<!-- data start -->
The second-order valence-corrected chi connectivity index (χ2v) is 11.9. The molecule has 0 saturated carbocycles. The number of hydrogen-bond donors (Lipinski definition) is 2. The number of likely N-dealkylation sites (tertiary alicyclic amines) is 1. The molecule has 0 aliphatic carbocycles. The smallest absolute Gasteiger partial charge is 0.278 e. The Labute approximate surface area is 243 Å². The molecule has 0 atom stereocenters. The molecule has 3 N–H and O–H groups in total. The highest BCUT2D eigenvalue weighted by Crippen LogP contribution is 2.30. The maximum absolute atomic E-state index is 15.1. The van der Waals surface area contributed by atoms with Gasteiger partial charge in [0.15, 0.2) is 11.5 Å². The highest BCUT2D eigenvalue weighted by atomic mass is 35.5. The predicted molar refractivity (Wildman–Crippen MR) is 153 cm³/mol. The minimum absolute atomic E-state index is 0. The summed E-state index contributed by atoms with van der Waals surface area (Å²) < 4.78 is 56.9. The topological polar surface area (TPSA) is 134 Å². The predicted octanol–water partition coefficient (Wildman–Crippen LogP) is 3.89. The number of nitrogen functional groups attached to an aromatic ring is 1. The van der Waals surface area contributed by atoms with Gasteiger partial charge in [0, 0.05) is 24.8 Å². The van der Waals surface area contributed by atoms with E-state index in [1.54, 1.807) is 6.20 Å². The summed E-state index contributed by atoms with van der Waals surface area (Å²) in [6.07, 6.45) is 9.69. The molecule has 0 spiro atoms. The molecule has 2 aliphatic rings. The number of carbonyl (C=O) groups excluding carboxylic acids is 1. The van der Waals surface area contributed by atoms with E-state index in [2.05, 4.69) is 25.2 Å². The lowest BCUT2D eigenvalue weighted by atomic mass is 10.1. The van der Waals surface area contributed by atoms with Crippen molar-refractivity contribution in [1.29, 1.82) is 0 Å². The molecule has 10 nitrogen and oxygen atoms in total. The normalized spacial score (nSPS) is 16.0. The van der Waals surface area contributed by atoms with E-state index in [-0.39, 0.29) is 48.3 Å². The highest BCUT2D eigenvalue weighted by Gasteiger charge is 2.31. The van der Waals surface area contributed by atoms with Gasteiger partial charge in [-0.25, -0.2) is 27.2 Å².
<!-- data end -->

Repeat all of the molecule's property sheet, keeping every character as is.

The second-order valence-corrected chi connectivity index (χ2v) is 11.9. The molecule has 0 saturated carbocycles. The number of hydrogen-bond donors (Lipinski definition) is 2. The number of likely N-dealkylation sites (tertiary alicyclic amines) is 1. The molecule has 0 aliphatic carbocycles. The smallest absolute Gasteiger partial charge is 0.278 e. The Labute approximate surface area is 243 Å². The molecule has 0 atom stereocenters. The molecule has 3 N–H and O–H groups in total. The highest BCUT2D eigenvalue weighted by Crippen LogP contribution is 2.30. The maximum absolute atomic E-state index is 15.1. The van der Waals surface area contributed by atoms with Gasteiger partial charge in [0.15, 0.2) is 11.5 Å². The highest BCUT2D eigenvalue weighted by atomic mass is 35.5. The predicted molar refractivity (Wildman–Crippen MR) is 153 cm³/mol. The minimum absolute atomic E-state index is 0. The summed E-state index contributed by atoms with van der Waals surface area (Å²) < 4.78 is 56.9. The topological polar surface area (TPSA) is 134 Å². The predicted octanol–water partition coefficient (Wildman–Crippen LogP) is 3.89. The number of nitrogen functional groups attached to an aromatic ring is 1. The van der Waals surface area contributed by atoms with Gasteiger partial charge in [0, 0.05) is 24.8 Å². The van der Waals surface area contributed by atoms with E-state index in [1.54, 1.807) is 6.20 Å². The summed E-state index contributed by atoms with van der Waals surface area (Å²) in [6.07, 6.45) is 9.69. The molecule has 0 spiro atoms. The molecule has 2 aliphatic rings. The number of carbonyl (C=O) groups excluding carboxylic acids is 1. The van der Waals surface area contributed by atoms with E-state index in [2.05, 4.69) is 25.2 Å². The lowest BCUT2D eigenvalue weighted by atomic mass is 10.1. The van der Waals surface area contributed by atoms with Crippen molar-refractivity contribution in [1.29, 1.82) is 0 Å². The molecule has 10 nitrogen and oxygen atoms in total. The normalized spacial score (nSPS) is 16.0. The van der Waals surface area contributed by atoms with E-state index in [-0.39, 0.29) is 48.3 Å². The highest BCUT2D eigenvalue weighted by Gasteiger charge is 2.31. The van der Waals surface area contributed by atoms with Gasteiger partial charge in [-0.25, -0.2) is 27.2 Å².